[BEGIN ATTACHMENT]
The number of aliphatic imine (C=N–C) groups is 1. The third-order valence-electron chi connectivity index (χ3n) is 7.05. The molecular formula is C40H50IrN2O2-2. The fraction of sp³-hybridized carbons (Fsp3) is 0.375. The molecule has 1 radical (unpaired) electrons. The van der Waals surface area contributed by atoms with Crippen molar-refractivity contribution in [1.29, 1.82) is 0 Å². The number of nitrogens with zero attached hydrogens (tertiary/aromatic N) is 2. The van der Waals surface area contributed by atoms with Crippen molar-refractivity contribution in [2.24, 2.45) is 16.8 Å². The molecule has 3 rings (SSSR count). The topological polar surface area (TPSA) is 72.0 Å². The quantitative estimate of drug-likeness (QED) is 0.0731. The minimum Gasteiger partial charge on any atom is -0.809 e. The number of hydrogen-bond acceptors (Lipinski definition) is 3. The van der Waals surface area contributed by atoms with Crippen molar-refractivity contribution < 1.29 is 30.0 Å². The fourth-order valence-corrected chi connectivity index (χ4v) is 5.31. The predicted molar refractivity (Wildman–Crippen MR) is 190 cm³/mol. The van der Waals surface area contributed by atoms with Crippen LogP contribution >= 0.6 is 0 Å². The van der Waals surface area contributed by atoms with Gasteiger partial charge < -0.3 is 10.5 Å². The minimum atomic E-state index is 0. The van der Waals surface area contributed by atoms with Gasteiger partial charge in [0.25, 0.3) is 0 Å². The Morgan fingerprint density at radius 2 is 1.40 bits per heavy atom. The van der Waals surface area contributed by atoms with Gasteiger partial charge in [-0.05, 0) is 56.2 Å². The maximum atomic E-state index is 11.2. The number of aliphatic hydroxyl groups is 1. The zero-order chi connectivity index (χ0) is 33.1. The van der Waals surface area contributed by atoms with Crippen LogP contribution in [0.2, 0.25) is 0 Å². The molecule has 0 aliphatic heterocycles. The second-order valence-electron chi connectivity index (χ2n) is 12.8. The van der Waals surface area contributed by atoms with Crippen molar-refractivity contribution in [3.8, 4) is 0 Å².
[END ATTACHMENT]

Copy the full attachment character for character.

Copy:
The number of aliphatic imine (C=N–C) groups is 1. The third-order valence-electron chi connectivity index (χ3n) is 7.05. The molecular formula is C40H50IrN2O2-2. The fraction of sp³-hybridized carbons (Fsp3) is 0.375. The molecule has 1 radical (unpaired) electrons. The van der Waals surface area contributed by atoms with Crippen molar-refractivity contribution in [1.29, 1.82) is 0 Å². The number of nitrogens with zero attached hydrogens (tertiary/aromatic N) is 2. The van der Waals surface area contributed by atoms with Crippen molar-refractivity contribution in [2.24, 2.45) is 16.8 Å². The molecule has 3 rings (SSSR count). The topological polar surface area (TPSA) is 72.0 Å². The quantitative estimate of drug-likeness (QED) is 0.0731. The minimum Gasteiger partial charge on any atom is -0.809 e. The number of hydrogen-bond acceptors (Lipinski definition) is 3. The van der Waals surface area contributed by atoms with Crippen molar-refractivity contribution < 1.29 is 30.0 Å². The fourth-order valence-corrected chi connectivity index (χ4v) is 5.31. The predicted molar refractivity (Wildman–Crippen MR) is 190 cm³/mol. The van der Waals surface area contributed by atoms with Crippen LogP contribution >= 0.6 is 0 Å². The van der Waals surface area contributed by atoms with Gasteiger partial charge < -0.3 is 10.5 Å². The minimum atomic E-state index is 0. The van der Waals surface area contributed by atoms with Gasteiger partial charge in [0.25, 0.3) is 0 Å². The Morgan fingerprint density at radius 2 is 1.40 bits per heavy atom. The van der Waals surface area contributed by atoms with Gasteiger partial charge in [-0.05, 0) is 56.2 Å². The maximum atomic E-state index is 11.2. The number of aliphatic hydroxyl groups is 1. The zero-order chi connectivity index (χ0) is 33.1. The van der Waals surface area contributed by atoms with Crippen LogP contribution in [0.2, 0.25) is 0 Å². The molecule has 0 aliphatic heterocycles. The second-order valence-electron chi connectivity index (χ2n) is 12.8. The van der Waals surface area contributed by atoms with Crippen molar-refractivity contribution in [3.8, 4) is 0 Å².